According to the Indian news outlet NDTV, nearly 3,000 missing children have been located in New Delhi only four days after the city police department adopted an experimental facial recognition system (FRS) software program. A significant improvement to the milk carton approach.
Tracking the thousands of children who disappear each year in the 1.3 billion-person nation is an impossibly enormous undertaking. According to India's Ministry of Women and Child Development, more than 240,000 children were reported missing between 2012 and 2017 alone, although the real number is probably higher. Some organizations estimate that the true number of missing children is close to 500,000 per year.
To aid recovery efforts, the Ministry established a nationwide online database called TrackChild, where photographs of missing and found children can be posted and viewed, and police information can be shared between agencies and with citizens.
And though this digital resource has become a helpful tool, the backlog of photographs is still too much for officials to handle.
So, a child welfare organization called Bachpan Bachao Andolan (BBA) developed an FRS software to automate TrackChild’s photo comparison process. Details of the particular facial recognition algorithm that this program uses are not available, but current FRS platforms use one or both of the two main approaches – geometric or photometric.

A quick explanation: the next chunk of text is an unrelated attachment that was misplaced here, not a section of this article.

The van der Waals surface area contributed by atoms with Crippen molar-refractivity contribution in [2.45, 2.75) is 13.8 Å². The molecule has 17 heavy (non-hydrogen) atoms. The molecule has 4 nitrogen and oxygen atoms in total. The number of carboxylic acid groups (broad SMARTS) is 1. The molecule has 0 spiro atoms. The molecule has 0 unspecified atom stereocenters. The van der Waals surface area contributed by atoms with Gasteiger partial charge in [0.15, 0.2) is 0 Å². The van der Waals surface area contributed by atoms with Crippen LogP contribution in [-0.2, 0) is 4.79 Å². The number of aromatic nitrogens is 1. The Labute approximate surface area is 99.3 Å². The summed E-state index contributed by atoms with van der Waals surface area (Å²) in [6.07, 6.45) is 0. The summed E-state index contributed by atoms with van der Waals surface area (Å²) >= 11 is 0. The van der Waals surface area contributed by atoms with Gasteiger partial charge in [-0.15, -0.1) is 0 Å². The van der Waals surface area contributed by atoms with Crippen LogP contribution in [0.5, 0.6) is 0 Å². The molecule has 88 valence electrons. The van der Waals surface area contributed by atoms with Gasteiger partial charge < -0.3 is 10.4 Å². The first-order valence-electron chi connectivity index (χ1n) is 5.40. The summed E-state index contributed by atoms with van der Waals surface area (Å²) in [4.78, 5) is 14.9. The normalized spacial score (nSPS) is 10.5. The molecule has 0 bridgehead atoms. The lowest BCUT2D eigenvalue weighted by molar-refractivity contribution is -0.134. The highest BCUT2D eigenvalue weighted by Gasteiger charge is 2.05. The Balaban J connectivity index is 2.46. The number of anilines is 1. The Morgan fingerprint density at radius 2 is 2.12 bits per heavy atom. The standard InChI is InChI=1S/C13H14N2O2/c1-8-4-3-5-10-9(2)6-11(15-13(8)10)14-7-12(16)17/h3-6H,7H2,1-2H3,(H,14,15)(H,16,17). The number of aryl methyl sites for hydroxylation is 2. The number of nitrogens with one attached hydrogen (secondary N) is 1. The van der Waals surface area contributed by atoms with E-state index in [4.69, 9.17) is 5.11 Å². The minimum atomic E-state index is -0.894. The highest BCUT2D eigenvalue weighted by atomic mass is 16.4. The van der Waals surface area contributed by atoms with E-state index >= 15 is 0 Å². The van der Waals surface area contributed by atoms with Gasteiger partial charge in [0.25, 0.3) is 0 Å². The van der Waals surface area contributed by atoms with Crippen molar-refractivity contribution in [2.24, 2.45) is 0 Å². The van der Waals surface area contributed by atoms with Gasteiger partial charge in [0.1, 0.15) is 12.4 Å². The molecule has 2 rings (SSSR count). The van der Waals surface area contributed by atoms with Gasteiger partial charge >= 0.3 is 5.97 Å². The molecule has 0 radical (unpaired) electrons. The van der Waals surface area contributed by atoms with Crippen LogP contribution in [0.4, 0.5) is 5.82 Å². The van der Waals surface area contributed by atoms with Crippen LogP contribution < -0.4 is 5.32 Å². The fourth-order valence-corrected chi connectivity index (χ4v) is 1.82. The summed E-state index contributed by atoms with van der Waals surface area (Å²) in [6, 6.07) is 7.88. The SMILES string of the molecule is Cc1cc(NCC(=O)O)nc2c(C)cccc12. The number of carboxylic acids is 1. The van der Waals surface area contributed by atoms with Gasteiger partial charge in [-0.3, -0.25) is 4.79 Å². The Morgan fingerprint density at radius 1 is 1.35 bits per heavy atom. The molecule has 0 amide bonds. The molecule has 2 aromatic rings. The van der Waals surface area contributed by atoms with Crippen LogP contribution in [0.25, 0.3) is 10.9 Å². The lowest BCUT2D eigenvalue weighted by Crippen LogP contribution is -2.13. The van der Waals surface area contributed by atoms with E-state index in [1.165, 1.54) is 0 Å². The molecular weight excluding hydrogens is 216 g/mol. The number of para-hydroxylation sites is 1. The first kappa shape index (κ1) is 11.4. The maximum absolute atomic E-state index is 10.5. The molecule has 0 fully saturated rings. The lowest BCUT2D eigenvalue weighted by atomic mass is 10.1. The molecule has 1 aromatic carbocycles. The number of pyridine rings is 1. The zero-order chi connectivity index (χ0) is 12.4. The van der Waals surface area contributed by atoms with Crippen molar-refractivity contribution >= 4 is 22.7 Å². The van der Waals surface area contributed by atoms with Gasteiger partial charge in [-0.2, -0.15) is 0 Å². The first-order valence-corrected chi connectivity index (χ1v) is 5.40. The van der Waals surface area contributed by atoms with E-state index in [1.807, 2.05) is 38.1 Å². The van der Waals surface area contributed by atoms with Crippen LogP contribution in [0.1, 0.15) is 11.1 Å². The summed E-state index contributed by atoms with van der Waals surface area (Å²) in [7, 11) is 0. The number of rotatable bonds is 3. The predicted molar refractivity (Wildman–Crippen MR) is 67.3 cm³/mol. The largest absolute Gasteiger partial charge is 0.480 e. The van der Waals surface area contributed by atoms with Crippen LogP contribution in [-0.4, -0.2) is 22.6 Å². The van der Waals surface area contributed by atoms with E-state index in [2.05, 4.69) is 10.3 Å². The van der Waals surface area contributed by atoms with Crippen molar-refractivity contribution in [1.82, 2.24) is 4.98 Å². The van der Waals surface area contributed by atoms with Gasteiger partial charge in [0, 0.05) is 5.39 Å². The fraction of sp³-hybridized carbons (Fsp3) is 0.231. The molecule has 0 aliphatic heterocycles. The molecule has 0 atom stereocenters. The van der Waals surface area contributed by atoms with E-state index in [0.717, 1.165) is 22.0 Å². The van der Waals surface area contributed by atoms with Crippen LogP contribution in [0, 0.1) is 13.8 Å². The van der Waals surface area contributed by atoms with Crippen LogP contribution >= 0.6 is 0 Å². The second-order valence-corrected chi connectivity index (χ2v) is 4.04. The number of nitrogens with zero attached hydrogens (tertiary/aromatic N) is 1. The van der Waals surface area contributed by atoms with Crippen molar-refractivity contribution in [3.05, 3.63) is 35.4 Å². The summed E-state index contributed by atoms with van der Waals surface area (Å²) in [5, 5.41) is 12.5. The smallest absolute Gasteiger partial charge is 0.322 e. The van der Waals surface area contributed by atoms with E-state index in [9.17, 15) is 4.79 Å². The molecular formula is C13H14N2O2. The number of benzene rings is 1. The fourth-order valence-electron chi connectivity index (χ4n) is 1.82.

Geometric (also known as feature-based) algorithms analyze and compare faces by mapping the distance between features and noting facial landmarks, whereas photometric algorithms break images down into pixel-by-pixel data of shade gradients that can then be compared. Given that photometric algorithms require many reference images before comparisons can be made, it is unlikely that the Delhi FRS includes this technology.
Due to somewhat confusingly reported bureaucratic issues, the FRS pilot project was not implemented until the Delhi High Court intervened to assist the police department. Yet once approved, the FRS was able to identify 2,930 children after being fed images of 45,000 children from the TrackChild database.
“India currently has almost [200,000] missing children and about 90,000 lodged in various child care institutions. It is almost impossible for anyone [to] manually go through photographs to match the children,” BBA activist Bhuwan Ribhu told The Better India.
“It is immaterial whether other police departments use the software or not. Even if one department has this software, then running it through all their databases, under the Ministry of Women and Child Development, will throw up the requisite results, which can be shared with the other departments.”
It is unclear as of now whether the system needs to clear further legal hurdles before it can be permanently added to the TrackChild program.